Direct Marketing Article
What Separates the Good Marketers from the Great
By Jeff Beals
If you go to work every day, you might as well go all the way and shoot for
the pinnacle of your profession. It's a competitive world, so set your
sights high. If you're going to take the risk and invest the time, strive
Ever since Jim Collins wrote his best-selling book, Good to Great, in 2001,
business people worldwide have been fixated on greatness. Why do some
companies do so well when a similar competitor languishes? Why do some
companies transition from being merely successful to being truly great? What
traits and behaviors separate the good from the great?
Of course, good-versus-great questions apply not only to companies; they can
be asked of people who want to be great salespersons or marketers.
And remember, everyone is in sales and marketing regardless of their title.
Whether you're selling medical equipment, working in business development or
brokering international business transactions, it's frankly easy to fail.
Salespersons, marketers and dealmakers in every profession commonly fail.
Some succeed, but only a tiny percentage achieves greatness.
The question then is what sales-and-marketing traits will lead you to the
top of your profession?
Character - Great professionals are ethical and honest. They don't tell a
client or colleague what he or she wants to hear, it's what they need to
hear. Leaders with character tend to hire employees who are also upstanding
citizens. Together, they attract clients of character. Everybody wins.
Be competitive - "Second don't mean nothin'," said Hall of Fame football
coach Barry Switzer who led the Oklahoma Sooners to three national
championships and the Dallas Cowboys to the Superbowl. Play to win. Be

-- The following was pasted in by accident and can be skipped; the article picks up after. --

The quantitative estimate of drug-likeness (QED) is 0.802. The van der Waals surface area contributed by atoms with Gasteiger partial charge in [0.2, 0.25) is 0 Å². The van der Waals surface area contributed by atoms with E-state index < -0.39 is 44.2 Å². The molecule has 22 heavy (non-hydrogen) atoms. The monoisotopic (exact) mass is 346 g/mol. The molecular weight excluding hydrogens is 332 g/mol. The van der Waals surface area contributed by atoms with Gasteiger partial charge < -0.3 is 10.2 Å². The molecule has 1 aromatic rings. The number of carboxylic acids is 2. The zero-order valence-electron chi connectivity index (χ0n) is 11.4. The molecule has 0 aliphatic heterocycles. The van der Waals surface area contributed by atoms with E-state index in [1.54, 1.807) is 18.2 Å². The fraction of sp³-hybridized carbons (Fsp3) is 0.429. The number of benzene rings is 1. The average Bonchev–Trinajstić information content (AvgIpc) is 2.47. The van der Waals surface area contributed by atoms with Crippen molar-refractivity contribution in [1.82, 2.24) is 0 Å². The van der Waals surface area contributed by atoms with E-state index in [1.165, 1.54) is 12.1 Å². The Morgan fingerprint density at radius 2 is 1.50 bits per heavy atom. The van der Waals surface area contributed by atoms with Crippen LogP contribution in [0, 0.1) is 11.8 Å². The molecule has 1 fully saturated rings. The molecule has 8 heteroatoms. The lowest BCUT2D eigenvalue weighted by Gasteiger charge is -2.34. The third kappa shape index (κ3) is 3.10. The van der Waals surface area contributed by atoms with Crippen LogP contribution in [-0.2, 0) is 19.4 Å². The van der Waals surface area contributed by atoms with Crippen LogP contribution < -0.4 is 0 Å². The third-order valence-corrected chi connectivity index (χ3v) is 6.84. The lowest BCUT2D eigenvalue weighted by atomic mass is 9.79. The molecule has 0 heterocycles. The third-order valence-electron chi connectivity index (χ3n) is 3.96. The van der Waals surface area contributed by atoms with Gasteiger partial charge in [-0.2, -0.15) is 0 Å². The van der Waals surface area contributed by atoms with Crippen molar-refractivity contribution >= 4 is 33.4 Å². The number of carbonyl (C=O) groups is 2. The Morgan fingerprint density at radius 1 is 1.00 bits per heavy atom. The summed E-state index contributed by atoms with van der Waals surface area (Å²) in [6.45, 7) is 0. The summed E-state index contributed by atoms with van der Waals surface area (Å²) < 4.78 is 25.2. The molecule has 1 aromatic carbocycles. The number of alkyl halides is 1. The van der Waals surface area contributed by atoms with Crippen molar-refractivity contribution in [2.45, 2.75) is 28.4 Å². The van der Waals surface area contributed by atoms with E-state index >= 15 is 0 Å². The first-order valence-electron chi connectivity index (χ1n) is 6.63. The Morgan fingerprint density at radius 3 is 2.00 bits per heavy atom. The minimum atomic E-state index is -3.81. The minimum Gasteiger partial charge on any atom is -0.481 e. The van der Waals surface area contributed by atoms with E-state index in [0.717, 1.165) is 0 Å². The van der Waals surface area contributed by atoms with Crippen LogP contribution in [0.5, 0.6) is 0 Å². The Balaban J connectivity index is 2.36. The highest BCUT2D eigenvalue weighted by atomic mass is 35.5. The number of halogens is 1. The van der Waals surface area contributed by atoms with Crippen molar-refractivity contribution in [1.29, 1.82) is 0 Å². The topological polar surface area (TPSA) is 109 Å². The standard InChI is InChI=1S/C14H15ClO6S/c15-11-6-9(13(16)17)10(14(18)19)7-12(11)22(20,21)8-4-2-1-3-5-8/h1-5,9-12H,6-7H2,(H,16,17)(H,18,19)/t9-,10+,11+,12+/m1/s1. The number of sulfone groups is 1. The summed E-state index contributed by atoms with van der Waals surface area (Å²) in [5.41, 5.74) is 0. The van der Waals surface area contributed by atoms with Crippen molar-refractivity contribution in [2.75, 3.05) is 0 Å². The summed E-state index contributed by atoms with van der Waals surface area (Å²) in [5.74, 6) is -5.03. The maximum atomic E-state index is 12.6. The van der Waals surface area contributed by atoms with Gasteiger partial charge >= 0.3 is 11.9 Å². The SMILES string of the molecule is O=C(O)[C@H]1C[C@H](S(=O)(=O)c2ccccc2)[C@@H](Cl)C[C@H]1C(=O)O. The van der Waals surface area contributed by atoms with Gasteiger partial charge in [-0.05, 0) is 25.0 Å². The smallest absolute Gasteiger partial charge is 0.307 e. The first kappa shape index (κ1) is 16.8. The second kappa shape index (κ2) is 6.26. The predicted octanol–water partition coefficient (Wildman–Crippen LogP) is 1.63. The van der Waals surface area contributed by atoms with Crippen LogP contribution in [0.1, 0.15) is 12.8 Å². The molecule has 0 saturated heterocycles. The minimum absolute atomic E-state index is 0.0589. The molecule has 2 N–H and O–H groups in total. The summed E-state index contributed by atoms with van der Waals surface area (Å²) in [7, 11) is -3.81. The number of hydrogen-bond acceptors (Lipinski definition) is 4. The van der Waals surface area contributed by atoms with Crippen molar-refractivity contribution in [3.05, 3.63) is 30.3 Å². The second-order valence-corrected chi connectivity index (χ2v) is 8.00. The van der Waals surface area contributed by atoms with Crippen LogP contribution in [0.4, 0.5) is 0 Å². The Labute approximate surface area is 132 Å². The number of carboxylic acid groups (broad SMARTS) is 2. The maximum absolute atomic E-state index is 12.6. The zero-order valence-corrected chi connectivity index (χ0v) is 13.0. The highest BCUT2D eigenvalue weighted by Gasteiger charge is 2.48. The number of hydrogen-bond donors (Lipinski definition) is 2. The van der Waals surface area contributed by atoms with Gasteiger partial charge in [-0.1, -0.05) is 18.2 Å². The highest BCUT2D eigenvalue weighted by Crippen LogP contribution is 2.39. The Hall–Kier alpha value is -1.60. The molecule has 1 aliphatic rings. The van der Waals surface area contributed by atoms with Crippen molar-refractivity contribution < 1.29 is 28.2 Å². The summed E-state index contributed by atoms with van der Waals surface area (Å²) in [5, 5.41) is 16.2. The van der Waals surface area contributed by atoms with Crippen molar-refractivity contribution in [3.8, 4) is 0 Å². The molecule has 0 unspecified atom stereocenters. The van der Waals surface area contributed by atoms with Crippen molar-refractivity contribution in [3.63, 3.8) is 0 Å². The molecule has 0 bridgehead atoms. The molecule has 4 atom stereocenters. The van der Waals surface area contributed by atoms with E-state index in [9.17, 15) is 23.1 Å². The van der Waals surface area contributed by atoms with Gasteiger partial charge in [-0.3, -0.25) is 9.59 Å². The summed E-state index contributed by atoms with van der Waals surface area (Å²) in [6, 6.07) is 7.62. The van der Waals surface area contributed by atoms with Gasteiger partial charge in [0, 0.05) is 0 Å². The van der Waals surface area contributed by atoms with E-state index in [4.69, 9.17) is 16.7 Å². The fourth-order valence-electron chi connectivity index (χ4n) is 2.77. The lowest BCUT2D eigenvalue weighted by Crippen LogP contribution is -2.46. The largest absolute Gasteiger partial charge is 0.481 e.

persistent. Don't let anything fall through the cracks. Keep track of your
competition and do what it takes to run at least a couple steps ahead of
them. Be bold for the world has no room for shrinking violets.
Interpersonal skills - It sure helps if you possess some charisma, but rule
number one is to listen. Great professionals listen and truly HEAR. When you
are engaged in conversation, remember it's not about you; it's about your
Strategic Thinking - Have a plan that takes into account the big picture.
What's your philosophy? Strong organizations have developed mission and
vision statements. Great individuals need them too.
Focus - Whether you are looking at this from an organizational perspective
or a personal one, determine your competencies and spend the majority of
your time, energy and resources working on those. If you feel like you're
spinning your wheels, ask yourself, "Am I doing what is truly important?"
Have a good product - Contrary to the popular saying, nobody can really sell
ice to Eskimos. If your product or service doesn't stand on its own merit,
trying to sell it is no different than beating your head against the wall.
Others first - Real estate agents, accountants and trustees are said to have
"fiduciary" responsibilities to their clients. In other words, they are
legally required to put the client's interest before their own. No matter
what you do, pretend you have a fiduciary duty to the customers you serve.
If you do this, you will build rapport, which leads to a relationship, which
leads to the holy grail of sales and marketing: trust.
Ability to handle stress - "There are many guys who can paint an incredibly
cogent picture of why a company should be investing in China or why a
football team should run a certain offense," says Joe Moglia, who serves as
both chairman of TD Ameritrade and a head coach in the United Football
League. "The reality is, when things are not going well, when you're losing
money in China, and your guys keep fumbling the ball, how do you handle
Keep prospecting - No matter how busy you are as you put the finishing
touches a big deal, remember to think about future deals. Always take time
to fill your hopper, so you always have a steady supply of business. Don't
get emotionally attached to a certain piece of business, because you give up
your power. Always go where the business is, where your best prospects live.
It makes no sense to fish for business in a deserted lake.
Wrap it up - Ultimately, the purpose of marketing is to get somebody to say
"yes." Know what you hope to achieve from a prospect before you meet him or
her and then keep steering the conversation toward closure.
About the Author:
Jeff Beals is an award-winning author, who helps professionals do more
business and have a greater impact on the world through effective sales,
marketing and personal branding techniques. As a professional speaker, he
delivers energetic and humorous keynote speeches and workshops to audiences
worldwide. You can learn more and follow his "Business Motivation Blog" at